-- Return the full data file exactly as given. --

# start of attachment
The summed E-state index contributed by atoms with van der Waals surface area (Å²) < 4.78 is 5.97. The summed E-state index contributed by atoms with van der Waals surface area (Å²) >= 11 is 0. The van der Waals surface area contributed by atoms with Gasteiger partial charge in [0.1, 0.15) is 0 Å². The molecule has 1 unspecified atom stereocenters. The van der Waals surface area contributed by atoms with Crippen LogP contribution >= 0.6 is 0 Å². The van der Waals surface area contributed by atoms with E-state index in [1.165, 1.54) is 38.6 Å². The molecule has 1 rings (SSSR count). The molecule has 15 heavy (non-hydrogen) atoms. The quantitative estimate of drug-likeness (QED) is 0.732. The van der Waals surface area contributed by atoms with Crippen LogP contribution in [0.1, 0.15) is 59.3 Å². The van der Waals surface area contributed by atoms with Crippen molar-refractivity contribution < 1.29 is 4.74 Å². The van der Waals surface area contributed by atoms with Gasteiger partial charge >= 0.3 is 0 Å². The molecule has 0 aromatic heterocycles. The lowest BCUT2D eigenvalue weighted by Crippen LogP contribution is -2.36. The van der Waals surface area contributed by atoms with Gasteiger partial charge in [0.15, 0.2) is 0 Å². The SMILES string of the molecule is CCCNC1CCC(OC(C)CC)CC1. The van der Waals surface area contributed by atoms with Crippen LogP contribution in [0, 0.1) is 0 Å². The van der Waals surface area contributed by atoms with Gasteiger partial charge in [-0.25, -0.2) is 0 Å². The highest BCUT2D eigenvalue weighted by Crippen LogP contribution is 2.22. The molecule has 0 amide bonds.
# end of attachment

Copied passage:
The summed E-state index contributed by atoms with van der Waals surface area (Å²) < 4.78 is 5.97. The summed E-state index contributed by atoms with van der Waals surface area (Å²) >= 11 is 0. The van der Waals surface area contributed by atoms with Gasteiger partial charge in [0.1, 0.15) is 0 Å². The molecule has 1 unspecified atom stereocenters. The van der Waals surface area contributed by atoms with Crippen LogP contribution >= 0.6 is 0 Å². The van der Waals surface area contributed by atoms with E-state index in [1.165, 1.54) is 38.6 Å². The molecule has 1 rings (SSSR count). The molecule has 15 heavy (non-hydrogen) atoms. The quantitative estimate of drug-likeness (QED) is 0.732. The van der Waals surface area contributed by atoms with Crippen LogP contribution in [0.1, 0.15) is 59.3 Å². The van der Waals surface area contributed by atoms with Crippen molar-refractivity contribution < 1.29 is 4.74 Å². The van der Waals surface area contributed by atoms with Gasteiger partial charge >= 0.3 is 0 Å². The molecule has 0 aromatic heterocycles. The lowest BCUT2D eigenvalue weighted by Crippen LogP contribution is -2.36. The van der Waals surface area contributed by atoms with Gasteiger partial charge in [0.15, 0.2) is 0 Å². The SMILES string of the molecule is CCCNC1CCC(OC(C)CC)CC1. The van der Waals surface area contributed by atoms with Crippen LogP contribution in [0, 0.1) is 0 Å². The van der Waals surface area contributed by atoms with Gasteiger partial charge in [-0.25, -0.2) is 0 Å². The highest BCUT2D eigenvalue weighted by Crippen LogP contribution is 2.22. The molecule has 0 amide bonds.